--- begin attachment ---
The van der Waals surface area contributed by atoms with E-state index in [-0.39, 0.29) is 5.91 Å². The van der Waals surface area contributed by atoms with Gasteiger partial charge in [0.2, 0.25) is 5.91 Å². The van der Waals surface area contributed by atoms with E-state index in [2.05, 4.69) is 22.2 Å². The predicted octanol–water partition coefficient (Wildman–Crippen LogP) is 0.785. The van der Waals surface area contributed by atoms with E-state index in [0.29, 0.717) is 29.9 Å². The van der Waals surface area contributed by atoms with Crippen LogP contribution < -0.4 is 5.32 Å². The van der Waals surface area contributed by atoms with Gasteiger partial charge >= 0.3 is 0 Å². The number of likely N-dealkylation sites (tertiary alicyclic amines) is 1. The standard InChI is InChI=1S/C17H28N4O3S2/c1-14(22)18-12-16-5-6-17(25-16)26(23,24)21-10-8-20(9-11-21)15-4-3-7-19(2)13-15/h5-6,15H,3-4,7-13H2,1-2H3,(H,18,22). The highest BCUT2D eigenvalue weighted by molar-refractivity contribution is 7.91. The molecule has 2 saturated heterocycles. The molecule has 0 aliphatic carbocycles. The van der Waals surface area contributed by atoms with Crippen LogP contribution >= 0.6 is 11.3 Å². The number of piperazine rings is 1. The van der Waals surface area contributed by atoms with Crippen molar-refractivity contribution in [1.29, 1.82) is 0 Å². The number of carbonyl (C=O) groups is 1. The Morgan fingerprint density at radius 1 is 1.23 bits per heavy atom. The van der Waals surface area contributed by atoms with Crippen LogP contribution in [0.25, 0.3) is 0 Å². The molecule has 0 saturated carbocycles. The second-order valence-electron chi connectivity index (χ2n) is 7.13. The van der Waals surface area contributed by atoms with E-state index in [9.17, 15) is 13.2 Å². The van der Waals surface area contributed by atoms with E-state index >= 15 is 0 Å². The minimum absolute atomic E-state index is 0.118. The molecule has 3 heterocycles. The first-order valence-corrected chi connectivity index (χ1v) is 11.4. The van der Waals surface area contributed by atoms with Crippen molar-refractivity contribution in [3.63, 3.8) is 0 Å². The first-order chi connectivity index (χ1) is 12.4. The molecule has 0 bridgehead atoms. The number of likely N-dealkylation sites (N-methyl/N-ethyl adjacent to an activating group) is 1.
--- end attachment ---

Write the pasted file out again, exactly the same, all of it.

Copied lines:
The van der Waals surface area contributed by atoms with E-state index in [-0.39, 0.29) is 5.91 Å². The van der Waals surface area contributed by atoms with Gasteiger partial charge in [0.2, 0.25) is 5.91 Å². The van der Waals surface area contributed by atoms with E-state index in [2.05, 4.69) is 22.2 Å². The predicted octanol–water partition coefficient (Wildman–Crippen LogP) is 0.785. The van der Waals surface area contributed by atoms with E-state index in [0.29, 0.717) is 29.9 Å². The van der Waals surface area contributed by atoms with Crippen LogP contribution < -0.4 is 5.32 Å². The van der Waals surface area contributed by atoms with Gasteiger partial charge >= 0.3 is 0 Å². The number of likely N-dealkylation sites (tertiary alicyclic amines) is 1. The standard InChI is InChI=1S/C17H28N4O3S2/c1-14(22)18-12-16-5-6-17(25-16)26(23,24)21-10-8-20(9-11-21)15-4-3-7-19(2)13-15/h5-6,15H,3-4,7-13H2,1-2H3,(H,18,22). The highest BCUT2D eigenvalue weighted by molar-refractivity contribution is 7.91. The molecule has 2 saturated heterocycles. The molecule has 0 aliphatic carbocycles. The van der Waals surface area contributed by atoms with Crippen LogP contribution >= 0.6 is 11.3 Å². The number of piperazine rings is 1. The van der Waals surface area contributed by atoms with Crippen molar-refractivity contribution in [1.29, 1.82) is 0 Å². The number of carbonyl (C=O) groups is 1. The Morgan fingerprint density at radius 1 is 1.23 bits per heavy atom. The van der Waals surface area contributed by atoms with Crippen LogP contribution in [0.25, 0.3) is 0 Å². The molecule has 0 saturated carbocycles. The second-order valence-electron chi connectivity index (χ2n) is 7.13. The van der Waals surface area contributed by atoms with E-state index in [9.17, 15) is 13.2 Å². The van der Waals surface area contributed by atoms with E-state index >= 15 is 0 Å². The minimum absolute atomic E-state index is 0.118. The molecule has 3 heterocycles. The first-order valence-corrected chi connectivity index (χ1v) is 11.4. The van der Waals surface area contributed by atoms with Crippen molar-refractivity contribution in [3.63, 3.8) is 0 Å². The first-order chi connectivity index (χ1) is 12.4. The molecule has 0 bridgehead atoms. The number of likely N-dealkylation sites (N-methyl/N-ethyl adjacent to an activating group) is 1.